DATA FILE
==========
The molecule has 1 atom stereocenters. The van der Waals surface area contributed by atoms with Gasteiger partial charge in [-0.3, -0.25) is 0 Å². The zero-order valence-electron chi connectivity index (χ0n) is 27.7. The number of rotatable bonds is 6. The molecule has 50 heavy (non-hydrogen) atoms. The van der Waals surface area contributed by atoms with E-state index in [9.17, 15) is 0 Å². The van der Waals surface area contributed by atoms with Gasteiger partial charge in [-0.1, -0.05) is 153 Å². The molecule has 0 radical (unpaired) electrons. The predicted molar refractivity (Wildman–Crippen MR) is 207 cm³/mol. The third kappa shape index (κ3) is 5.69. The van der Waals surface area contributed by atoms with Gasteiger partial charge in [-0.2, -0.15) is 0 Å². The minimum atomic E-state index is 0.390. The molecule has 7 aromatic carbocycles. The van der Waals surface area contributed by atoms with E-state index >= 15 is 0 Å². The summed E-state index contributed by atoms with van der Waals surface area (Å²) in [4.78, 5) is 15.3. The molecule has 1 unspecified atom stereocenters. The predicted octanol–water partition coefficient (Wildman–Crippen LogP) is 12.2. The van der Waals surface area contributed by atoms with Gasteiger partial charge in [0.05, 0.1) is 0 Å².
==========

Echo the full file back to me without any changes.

The molecule has 1 atom stereocenters. The van der Waals surface area contributed by atoms with Gasteiger partial charge in [-0.3, -0.25) is 0 Å². The zero-order valence-electron chi connectivity index (χ0n) is 27.7. The number of rotatable bonds is 6. The molecule has 50 heavy (non-hydrogen) atoms. The van der Waals surface area contributed by atoms with E-state index in [9.17, 15) is 0 Å². The van der Waals surface area contributed by atoms with Gasteiger partial charge in [-0.1, -0.05) is 153 Å². The molecule has 0 radical (unpaired) electrons. The predicted molar refractivity (Wildman–Crippen MR) is 207 cm³/mol. The third kappa shape index (κ3) is 5.69. The van der Waals surface area contributed by atoms with Gasteiger partial charge in [-0.2, -0.15) is 0 Å². The minimum atomic E-state index is 0.390. The molecule has 7 aromatic carbocycles. The van der Waals surface area contributed by atoms with E-state index >= 15 is 0 Å². The summed E-state index contributed by atoms with van der Waals surface area (Å²) in [4.78, 5) is 15.3. The molecule has 1 unspecified atom stereocenters. The predicted octanol–water partition coefficient (Wildman–Crippen LogP) is 12.2. The van der Waals surface area contributed by atoms with Gasteiger partial charge in [0.05, 0.1) is 0 Å².